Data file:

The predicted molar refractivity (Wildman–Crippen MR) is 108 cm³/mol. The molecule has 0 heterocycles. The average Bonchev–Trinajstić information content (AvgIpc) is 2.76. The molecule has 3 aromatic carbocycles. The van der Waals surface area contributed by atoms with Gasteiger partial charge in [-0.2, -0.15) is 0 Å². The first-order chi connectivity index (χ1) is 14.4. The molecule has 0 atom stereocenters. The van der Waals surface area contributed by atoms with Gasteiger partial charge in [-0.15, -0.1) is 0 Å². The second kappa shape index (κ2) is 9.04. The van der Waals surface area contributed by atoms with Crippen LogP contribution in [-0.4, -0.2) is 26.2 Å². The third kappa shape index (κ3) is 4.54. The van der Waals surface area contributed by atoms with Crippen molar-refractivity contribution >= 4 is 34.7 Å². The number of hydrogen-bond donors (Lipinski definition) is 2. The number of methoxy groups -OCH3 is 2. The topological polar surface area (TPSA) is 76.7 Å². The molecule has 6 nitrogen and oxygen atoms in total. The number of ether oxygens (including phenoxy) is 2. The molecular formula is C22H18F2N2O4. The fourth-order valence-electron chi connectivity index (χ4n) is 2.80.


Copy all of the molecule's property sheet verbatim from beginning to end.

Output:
The predicted molar refractivity (Wildman–Crippen MR) is 108 cm³/mol. The molecule has 0 heterocycles. The average Bonchev–Trinajstić information content (AvgIpc) is 2.76. The molecule has 3 aromatic carbocycles. The van der Waals surface area contributed by atoms with Gasteiger partial charge in [-0.2, -0.15) is 0 Å². The first-order chi connectivity index (χ1) is 14.4. The molecule has 0 atom stereocenters. The van der Waals surface area contributed by atoms with Gasteiger partial charge in [-0.15, -0.1) is 0 Å². The second kappa shape index (κ2) is 9.04. The van der Waals surface area contributed by atoms with Crippen LogP contribution in [-0.4, -0.2) is 26.2 Å². The third kappa shape index (κ3) is 4.54. The van der Waals surface area contributed by atoms with Crippen molar-refractivity contribution >= 4 is 34.7 Å². The number of hydrogen-bond donors (Lipinski definition) is 2. The number of methoxy groups -OCH3 is 2. The topological polar surface area (TPSA) is 76.7 Å². The molecule has 6 nitrogen and oxygen atoms in total. The number of ether oxygens (including phenoxy) is 2. The molecular formula is C22H18F2N2O4. The fourth-order valence-electron chi connectivity index (χ4n) is 2.80.